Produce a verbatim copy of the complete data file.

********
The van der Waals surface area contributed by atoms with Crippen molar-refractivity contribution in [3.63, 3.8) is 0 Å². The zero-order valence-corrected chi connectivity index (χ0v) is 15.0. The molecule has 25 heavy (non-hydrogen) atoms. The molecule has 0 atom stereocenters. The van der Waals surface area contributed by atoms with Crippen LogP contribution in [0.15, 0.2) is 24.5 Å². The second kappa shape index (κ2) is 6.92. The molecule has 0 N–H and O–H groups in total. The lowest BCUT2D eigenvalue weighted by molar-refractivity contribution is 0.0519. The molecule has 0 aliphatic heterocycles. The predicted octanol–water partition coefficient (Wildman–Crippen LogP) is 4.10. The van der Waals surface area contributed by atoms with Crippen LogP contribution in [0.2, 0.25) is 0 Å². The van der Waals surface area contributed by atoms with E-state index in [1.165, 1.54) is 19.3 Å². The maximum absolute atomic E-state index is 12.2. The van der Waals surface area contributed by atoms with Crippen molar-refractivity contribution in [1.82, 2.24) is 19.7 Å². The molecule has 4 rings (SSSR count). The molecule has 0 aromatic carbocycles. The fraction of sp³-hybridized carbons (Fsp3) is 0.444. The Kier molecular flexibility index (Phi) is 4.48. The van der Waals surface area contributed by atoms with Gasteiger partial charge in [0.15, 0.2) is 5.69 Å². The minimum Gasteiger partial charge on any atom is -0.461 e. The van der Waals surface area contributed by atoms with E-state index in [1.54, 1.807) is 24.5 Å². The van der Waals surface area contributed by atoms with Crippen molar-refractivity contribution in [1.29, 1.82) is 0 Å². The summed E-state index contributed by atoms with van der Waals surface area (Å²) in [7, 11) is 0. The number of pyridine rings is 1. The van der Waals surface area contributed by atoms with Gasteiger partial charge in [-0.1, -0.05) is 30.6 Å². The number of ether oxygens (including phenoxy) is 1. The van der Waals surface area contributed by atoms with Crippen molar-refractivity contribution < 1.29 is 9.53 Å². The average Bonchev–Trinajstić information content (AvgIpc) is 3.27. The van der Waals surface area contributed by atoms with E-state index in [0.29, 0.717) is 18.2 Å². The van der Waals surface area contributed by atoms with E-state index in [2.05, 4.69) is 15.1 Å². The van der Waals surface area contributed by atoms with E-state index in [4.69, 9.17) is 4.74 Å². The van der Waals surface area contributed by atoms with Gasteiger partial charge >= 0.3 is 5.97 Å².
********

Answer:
The van der Waals surface area contributed by atoms with Crippen molar-refractivity contribution in [3.63, 3.8) is 0 Å². The zero-order valence-corrected chi connectivity index (χ0v) is 15.0. The molecule has 25 heavy (non-hydrogen) atoms. The molecule has 0 atom stereocenters. The van der Waals surface area contributed by atoms with Crippen LogP contribution in [0.15, 0.2) is 24.5 Å². The second kappa shape index (κ2) is 6.92. The molecule has 0 N–H and O–H groups in total. The lowest BCUT2D eigenvalue weighted by molar-refractivity contribution is 0.0519. The molecule has 0 aliphatic heterocycles. The predicted octanol–water partition coefficient (Wildman–Crippen LogP) is 4.10. The van der Waals surface area contributed by atoms with Crippen LogP contribution in [0.2, 0.25) is 0 Å². The van der Waals surface area contributed by atoms with E-state index in [1.165, 1.54) is 19.3 Å². The maximum absolute atomic E-state index is 12.2. The van der Waals surface area contributed by atoms with Crippen molar-refractivity contribution in [1.82, 2.24) is 19.7 Å². The molecule has 4 rings (SSSR count). The molecule has 0 aromatic carbocycles. The fraction of sp³-hybridized carbons (Fsp3) is 0.444. The Kier molecular flexibility index (Phi) is 4.48. The van der Waals surface area contributed by atoms with Gasteiger partial charge in [0.15, 0.2) is 5.69 Å². The minimum Gasteiger partial charge on any atom is -0.461 e. The van der Waals surface area contributed by atoms with E-state index in [1.54, 1.807) is 24.5 Å². The van der Waals surface area contributed by atoms with Crippen molar-refractivity contribution in [1.29, 1.82) is 0 Å². The summed E-state index contributed by atoms with van der Waals surface area (Å²) in [7, 11) is 0. The number of pyridine rings is 1. The van der Waals surface area contributed by atoms with Gasteiger partial charge in [-0.1, -0.05) is 30.6 Å². The number of ether oxygens (including phenoxy) is 1. The van der Waals surface area contributed by atoms with Crippen molar-refractivity contribution < 1.29 is 9.53 Å². The average Bonchev–Trinajstić information content (AvgIpc) is 3.27. The van der Waals surface area contributed by atoms with E-state index in [0.29, 0.717) is 18.2 Å². The van der Waals surface area contributed by atoms with E-state index in [2.05, 4.69) is 15.1 Å². The van der Waals surface area contributed by atoms with E-state index in [4.69, 9.17) is 4.74 Å². The van der Waals surface area contributed by atoms with Gasteiger partial charge >= 0.3 is 5.97 Å².